An interesting post appeared on the official Xbox Team blog as the week fizzled out, concerning the amount of development the team endured to ensure HD-DVD drive compatibility with the Xbox 360.
The add-on drive has apparently meant a staggering 4.7 million lines of code have been added to the 360's OS in an attempt to bring the Microsoft backed HD-DVD standard to the Xbox. This software-update driving the Xbox's HD-DVD implementation apparently utitlises the full 'six hardware threads' of the triple core CPU, and is claimed to push the system harder than any game currently available, ensuring for some considerable fan noise one would imagine.
It's also cost Microsoft 'millions of dollars' to add. Lets hope it's all worth it and Xbox fans don't end up with the runner-up in the re-run of the VHS/Betamax war.
Generally it seems discussion and debate surrounding the next incarnation of Playstation from Sony has been moving steadily towards a more positive vibe this week, after numerous press show cases and live demonstrations of real kit. Plenty of journos also had PS3 debug and test consoles delivered with final working code, prompting much jubilation and fanfare.
The general consensus is that the product is incredibly sleek, well designed, and fortunately very quiet. Microsoft take note when producing something to be used as a media-hub - we don't want to hear the player hum over the media.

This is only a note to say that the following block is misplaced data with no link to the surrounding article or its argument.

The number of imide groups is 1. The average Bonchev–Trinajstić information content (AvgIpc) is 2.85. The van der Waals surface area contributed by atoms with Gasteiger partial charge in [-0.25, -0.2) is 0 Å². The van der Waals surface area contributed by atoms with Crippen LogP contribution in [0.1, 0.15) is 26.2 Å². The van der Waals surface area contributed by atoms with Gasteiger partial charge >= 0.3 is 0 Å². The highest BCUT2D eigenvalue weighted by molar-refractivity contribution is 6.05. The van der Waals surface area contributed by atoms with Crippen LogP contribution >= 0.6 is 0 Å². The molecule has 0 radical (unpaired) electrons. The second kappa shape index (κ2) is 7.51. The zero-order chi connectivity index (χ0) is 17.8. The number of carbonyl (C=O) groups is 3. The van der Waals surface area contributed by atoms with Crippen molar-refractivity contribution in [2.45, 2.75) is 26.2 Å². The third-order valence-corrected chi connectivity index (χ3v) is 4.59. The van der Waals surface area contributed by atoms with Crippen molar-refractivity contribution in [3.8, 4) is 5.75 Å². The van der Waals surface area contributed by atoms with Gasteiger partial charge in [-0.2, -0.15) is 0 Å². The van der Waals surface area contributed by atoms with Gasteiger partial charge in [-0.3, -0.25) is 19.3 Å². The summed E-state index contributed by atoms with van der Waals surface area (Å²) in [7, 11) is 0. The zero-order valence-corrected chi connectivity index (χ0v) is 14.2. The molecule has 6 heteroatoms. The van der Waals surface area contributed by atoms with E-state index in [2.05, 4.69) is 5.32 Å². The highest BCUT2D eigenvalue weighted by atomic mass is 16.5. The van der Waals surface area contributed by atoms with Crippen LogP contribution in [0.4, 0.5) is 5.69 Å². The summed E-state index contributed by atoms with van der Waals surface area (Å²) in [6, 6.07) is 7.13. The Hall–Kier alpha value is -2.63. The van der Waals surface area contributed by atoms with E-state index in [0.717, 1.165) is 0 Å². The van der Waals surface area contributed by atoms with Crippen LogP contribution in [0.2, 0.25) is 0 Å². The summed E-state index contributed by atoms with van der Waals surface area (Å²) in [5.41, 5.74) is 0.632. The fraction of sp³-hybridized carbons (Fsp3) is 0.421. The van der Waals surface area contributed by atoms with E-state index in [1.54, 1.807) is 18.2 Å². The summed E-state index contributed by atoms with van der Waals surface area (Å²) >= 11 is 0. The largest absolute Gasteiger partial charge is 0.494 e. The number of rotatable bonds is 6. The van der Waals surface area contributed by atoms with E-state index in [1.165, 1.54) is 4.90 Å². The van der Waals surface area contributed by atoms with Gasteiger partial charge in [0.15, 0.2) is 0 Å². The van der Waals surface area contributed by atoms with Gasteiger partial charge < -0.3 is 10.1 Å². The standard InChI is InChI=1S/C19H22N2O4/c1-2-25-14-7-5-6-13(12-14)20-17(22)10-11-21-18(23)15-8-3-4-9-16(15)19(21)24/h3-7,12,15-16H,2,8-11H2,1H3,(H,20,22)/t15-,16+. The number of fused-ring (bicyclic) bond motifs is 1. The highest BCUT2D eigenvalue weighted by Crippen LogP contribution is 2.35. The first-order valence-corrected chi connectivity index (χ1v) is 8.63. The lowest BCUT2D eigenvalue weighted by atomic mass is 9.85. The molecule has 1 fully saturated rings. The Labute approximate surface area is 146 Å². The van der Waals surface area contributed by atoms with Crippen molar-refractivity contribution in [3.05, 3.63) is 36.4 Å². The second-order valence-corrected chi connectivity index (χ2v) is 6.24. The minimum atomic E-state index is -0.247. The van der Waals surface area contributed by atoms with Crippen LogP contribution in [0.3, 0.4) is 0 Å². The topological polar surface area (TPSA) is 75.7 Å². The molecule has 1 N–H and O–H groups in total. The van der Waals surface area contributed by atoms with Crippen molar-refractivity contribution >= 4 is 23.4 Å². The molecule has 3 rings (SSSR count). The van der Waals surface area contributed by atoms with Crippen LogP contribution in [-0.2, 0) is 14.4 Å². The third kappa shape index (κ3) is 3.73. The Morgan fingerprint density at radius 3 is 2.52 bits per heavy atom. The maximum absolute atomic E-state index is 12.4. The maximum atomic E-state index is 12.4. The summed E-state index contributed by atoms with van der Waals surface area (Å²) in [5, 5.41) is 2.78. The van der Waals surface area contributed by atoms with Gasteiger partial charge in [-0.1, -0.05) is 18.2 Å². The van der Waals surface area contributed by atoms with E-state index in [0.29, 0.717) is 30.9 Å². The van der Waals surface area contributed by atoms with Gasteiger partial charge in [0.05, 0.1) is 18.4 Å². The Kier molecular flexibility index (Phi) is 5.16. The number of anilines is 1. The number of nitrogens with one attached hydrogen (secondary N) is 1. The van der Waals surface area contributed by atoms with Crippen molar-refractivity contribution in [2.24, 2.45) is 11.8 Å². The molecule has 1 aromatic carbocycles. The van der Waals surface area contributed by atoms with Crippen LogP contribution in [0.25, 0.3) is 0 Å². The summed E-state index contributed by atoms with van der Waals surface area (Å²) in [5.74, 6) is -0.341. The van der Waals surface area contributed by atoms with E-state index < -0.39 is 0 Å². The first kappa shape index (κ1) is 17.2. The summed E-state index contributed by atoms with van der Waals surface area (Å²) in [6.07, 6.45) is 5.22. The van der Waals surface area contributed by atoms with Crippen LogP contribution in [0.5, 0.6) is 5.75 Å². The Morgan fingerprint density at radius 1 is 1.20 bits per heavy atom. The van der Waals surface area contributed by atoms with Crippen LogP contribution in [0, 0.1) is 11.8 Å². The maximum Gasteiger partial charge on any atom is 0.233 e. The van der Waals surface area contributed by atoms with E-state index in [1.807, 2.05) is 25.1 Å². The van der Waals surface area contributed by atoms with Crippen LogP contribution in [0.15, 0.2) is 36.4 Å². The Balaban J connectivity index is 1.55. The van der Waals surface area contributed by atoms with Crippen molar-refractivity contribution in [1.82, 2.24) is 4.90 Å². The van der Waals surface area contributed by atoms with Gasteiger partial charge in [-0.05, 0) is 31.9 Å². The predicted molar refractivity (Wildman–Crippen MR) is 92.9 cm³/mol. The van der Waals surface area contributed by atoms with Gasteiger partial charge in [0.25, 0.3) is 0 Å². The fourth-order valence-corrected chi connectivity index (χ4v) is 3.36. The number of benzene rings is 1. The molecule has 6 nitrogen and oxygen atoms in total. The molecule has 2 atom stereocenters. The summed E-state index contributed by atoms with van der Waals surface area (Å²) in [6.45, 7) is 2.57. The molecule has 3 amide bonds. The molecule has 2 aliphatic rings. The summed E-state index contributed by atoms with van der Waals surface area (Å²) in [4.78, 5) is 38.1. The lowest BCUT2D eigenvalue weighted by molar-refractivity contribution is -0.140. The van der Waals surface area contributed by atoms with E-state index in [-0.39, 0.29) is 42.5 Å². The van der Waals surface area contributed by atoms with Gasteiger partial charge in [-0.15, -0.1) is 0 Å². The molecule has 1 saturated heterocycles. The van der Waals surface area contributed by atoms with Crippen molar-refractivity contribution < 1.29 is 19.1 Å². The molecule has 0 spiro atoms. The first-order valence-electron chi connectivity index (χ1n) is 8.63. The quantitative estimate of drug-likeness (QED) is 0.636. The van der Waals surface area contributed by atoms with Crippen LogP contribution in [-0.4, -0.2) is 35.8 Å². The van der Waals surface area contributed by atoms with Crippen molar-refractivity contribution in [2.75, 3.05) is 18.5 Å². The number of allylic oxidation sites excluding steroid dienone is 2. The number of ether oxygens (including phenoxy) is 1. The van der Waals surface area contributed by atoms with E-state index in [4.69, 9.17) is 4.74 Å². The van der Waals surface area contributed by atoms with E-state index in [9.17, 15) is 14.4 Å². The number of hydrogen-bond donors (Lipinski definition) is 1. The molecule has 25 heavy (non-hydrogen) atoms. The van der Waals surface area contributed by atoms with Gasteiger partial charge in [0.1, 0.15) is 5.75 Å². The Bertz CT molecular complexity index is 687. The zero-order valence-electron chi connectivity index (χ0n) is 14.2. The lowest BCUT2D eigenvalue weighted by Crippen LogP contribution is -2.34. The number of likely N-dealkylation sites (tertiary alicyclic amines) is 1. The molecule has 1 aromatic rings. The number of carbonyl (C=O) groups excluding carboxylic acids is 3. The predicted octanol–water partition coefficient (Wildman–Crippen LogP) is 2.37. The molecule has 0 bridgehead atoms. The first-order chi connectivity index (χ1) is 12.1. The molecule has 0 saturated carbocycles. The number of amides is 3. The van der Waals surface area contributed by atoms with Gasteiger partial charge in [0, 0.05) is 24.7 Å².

More negative exposure came from a feature over at Gamesindustry.biz which has stoked fears of problems with Sony's online designs for the PS3. Insomniac revealed in an interview that one of the launch titles for the console, 'Resistance', is set to use its own basic online gaming features, instead of any Sony provided services. The columnist writes "The ball, in other words, has not so much been dropped; it has been hurled at the ground with alarming force" - sentiments we can only agree with.
After a quick mention of Wii DVD playback support in this month's copy of Edge magazine, the Internet was abuzz with rumours of a Japanese-only Wii that would allow DVDs to be played back on the machine. Nintendo have confirmed this, and although they first denied that the US or Europe would receive the enhanced console, further questions to Nintendo received a 'wait and see' response.
Most people already have a DVD player, in our opinion it seems a bit pointless to release a secondary SKU just to enable the support of DVD.
After misprints from Nintendo and further rumours of 720p playback, Nintendo have confirmed the console will support 480p (via an optional component cable) as its maximum output.
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